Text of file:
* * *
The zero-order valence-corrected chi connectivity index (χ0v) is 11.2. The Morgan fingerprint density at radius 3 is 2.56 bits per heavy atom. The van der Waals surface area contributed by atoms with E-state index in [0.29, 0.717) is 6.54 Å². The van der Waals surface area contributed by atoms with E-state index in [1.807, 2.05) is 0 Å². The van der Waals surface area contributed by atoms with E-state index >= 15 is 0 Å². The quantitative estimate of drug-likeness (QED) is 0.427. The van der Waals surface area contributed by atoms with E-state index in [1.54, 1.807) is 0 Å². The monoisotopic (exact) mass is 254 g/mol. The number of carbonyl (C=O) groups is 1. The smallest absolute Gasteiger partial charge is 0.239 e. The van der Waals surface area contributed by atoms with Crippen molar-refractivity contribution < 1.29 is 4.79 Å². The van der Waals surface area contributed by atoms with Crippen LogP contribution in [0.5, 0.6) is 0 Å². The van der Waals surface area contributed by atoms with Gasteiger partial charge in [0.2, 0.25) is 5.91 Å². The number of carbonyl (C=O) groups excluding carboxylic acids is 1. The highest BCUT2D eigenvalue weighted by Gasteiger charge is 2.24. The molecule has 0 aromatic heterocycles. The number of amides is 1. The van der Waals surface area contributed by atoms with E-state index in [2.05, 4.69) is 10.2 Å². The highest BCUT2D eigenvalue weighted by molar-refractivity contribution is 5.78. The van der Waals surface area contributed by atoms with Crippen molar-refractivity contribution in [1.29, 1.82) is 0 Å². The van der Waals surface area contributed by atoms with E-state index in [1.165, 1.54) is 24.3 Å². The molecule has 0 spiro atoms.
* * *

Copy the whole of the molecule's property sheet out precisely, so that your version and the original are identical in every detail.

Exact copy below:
The zero-order valence-corrected chi connectivity index (χ0v) is 11.2. The Morgan fingerprint density at radius 3 is 2.56 bits per heavy atom. The van der Waals surface area contributed by atoms with E-state index in [0.29, 0.717) is 6.54 Å². The van der Waals surface area contributed by atoms with E-state index in [1.807, 2.05) is 0 Å². The van der Waals surface area contributed by atoms with E-state index >= 15 is 0 Å². The quantitative estimate of drug-likeness (QED) is 0.427. The van der Waals surface area contributed by atoms with E-state index in [1.54, 1.807) is 0 Å². The monoisotopic (exact) mass is 254 g/mol. The number of carbonyl (C=O) groups is 1. The smallest absolute Gasteiger partial charge is 0.239 e. The van der Waals surface area contributed by atoms with Crippen molar-refractivity contribution < 1.29 is 4.79 Å². The van der Waals surface area contributed by atoms with Crippen LogP contribution in [0.5, 0.6) is 0 Å². The van der Waals surface area contributed by atoms with Gasteiger partial charge in [0.2, 0.25) is 5.91 Å². The number of carbonyl (C=O) groups excluding carboxylic acids is 1. The highest BCUT2D eigenvalue weighted by Gasteiger charge is 2.24. The molecule has 0 aromatic heterocycles. The number of amides is 1. The van der Waals surface area contributed by atoms with E-state index in [2.05, 4.69) is 10.2 Å². The highest BCUT2D eigenvalue weighted by molar-refractivity contribution is 5.78. The van der Waals surface area contributed by atoms with Crippen molar-refractivity contribution in [1.29, 1.82) is 0 Å². The van der Waals surface area contributed by atoms with E-state index in [1.165, 1.54) is 24.3 Å². The molecule has 0 spiro atoms.